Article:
My review car’s media and phone functions were handled by the base system called Lexus Display Audio which gets a decent screen and is managed with a rotary joystick knob rather than the truly awful Remote Touch interface. Considering the 8-speaker audio system is also “base”, it sounded terrific! Other than that, there’s a dual-zone automatic climate control system, universal garage door openers, a remote trunk opener and a smart keyless entry system.
The IS 300’s driver assistance technology was more remarkable for what wasn’t included – it has been a long time since I’ve driven a nearly-$50,000 vehicle without a back-up camera or parking sensors, yet my IS came with neither of those. The camera in particular is a surprising omission, since plenty of entry level cars at half the IS’ price come with them as standard equipment.
You will find three seats in back, but really the only two worth mentioning are the two outboard ones. They are reasonably comfortable and at 5’10”, I had about an inch of head room to spare. Leg room and knee room were reasonable for me, but anyone more than an inch or two taller than me will not be comfortable back there. The middle position is useless due to the massive drive shaft tunnel.
Even our three kids were unimpressed with the middle position, and it was always a fight to figure out who had to sit there. There are a couple of air vents, a couple of cupholders in the fold-down armrest and that’s it. You get two sets of LATCH anchors for child seats.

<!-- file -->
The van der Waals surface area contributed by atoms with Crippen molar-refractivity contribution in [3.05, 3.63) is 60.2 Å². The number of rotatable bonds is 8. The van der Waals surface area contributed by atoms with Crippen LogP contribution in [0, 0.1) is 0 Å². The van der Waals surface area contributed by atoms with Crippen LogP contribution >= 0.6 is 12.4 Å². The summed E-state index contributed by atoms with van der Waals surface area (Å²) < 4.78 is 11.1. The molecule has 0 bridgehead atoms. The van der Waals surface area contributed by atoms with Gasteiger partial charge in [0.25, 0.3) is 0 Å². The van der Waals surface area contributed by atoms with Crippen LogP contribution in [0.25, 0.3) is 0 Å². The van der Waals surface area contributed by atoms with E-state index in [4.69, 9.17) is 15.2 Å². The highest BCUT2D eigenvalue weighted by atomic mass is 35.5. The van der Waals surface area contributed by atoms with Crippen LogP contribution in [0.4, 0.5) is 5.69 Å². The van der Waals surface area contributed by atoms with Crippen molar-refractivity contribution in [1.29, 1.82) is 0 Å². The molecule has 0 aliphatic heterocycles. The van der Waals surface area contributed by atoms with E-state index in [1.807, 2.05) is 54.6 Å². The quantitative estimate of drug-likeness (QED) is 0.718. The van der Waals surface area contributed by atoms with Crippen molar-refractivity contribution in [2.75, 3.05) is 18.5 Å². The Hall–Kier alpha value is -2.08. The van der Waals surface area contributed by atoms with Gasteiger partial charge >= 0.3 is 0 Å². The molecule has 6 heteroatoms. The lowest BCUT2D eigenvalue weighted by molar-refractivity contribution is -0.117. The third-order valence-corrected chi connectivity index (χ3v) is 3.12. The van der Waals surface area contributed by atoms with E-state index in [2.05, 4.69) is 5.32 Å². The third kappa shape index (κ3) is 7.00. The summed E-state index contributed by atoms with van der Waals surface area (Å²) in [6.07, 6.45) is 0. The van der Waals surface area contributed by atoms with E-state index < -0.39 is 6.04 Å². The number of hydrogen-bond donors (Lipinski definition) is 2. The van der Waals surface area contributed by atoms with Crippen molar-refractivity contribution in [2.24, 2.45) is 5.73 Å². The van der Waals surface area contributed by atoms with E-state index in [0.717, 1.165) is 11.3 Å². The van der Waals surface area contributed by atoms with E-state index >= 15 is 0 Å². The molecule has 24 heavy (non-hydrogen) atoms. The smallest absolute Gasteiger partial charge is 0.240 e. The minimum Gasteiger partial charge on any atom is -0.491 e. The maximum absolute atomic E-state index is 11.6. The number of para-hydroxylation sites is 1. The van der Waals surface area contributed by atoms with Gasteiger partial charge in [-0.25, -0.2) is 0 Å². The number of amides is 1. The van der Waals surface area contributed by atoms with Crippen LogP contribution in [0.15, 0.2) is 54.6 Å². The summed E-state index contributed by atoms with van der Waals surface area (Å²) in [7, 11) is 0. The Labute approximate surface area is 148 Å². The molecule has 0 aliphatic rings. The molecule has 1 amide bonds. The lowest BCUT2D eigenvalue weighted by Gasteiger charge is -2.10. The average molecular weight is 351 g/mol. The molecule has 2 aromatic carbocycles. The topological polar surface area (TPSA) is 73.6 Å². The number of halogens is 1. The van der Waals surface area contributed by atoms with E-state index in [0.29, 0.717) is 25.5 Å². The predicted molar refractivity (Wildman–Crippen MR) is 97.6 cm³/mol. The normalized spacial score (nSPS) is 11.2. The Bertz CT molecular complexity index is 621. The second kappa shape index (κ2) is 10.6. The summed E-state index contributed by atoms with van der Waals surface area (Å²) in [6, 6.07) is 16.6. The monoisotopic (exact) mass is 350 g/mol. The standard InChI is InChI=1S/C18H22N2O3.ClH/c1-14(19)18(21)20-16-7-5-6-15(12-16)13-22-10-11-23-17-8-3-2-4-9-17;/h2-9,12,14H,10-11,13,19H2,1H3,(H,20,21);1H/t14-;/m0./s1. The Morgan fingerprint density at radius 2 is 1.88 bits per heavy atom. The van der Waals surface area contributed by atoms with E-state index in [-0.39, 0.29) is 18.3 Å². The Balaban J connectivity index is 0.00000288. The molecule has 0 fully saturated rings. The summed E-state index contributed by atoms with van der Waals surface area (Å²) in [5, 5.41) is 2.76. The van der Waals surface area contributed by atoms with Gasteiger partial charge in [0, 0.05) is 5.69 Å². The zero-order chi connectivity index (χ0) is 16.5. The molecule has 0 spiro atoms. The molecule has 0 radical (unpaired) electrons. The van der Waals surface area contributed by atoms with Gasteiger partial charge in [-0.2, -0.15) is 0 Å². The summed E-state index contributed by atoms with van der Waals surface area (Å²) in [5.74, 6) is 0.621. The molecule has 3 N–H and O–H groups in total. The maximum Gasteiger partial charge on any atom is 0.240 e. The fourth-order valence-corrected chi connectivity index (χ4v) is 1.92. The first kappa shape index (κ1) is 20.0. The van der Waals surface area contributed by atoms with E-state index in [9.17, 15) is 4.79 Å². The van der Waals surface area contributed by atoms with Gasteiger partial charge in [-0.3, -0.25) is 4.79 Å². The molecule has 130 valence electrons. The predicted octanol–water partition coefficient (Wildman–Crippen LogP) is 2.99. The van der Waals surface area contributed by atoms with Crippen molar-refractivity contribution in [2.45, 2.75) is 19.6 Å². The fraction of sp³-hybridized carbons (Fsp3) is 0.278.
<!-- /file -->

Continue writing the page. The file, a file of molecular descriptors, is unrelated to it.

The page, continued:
I took the IS on a fairly substantial grocery shopping trip, and found its 310 litre trunk to be useful. The trunk lid arms aren’t shrouded so you need to be careful so you don’t pinch or outright crush your freshly-baked special-order rye bread. Like I did. The wife was not impressed. Thanks for putting a dent in my happy life, Lexus. Thanks a lot!
Under the Hood
In the no-surprises-here department, you’ll find a 3.5-litre V6 under the hood, now putting out 255 HP and 236 lb.ft of torque, the latter being available at a surprisingly low 2000 RPM. The IS 300 gets a 6-speed automatic. As you might expect, this 1695 kg (3737 lb) all-wheel drive sedan doesn’t post stellar fuel economy numbers. Lexus rates it at 12.6 L/100 km (19 US mpg) in town and 9.2 L/100 km (26 US mpg) on the highway. We ended up with an average of 12.9 L/100 km (18 US mpg) over the week, which was mostly city-centric commuting, some freeway travel and a quick highway sprint. Not great, and yes, it requires premium fuel, which is downright silly considering the Lexus ES’ 3.5-litre V6 makes more horsepower and torque while swilling regular fuel.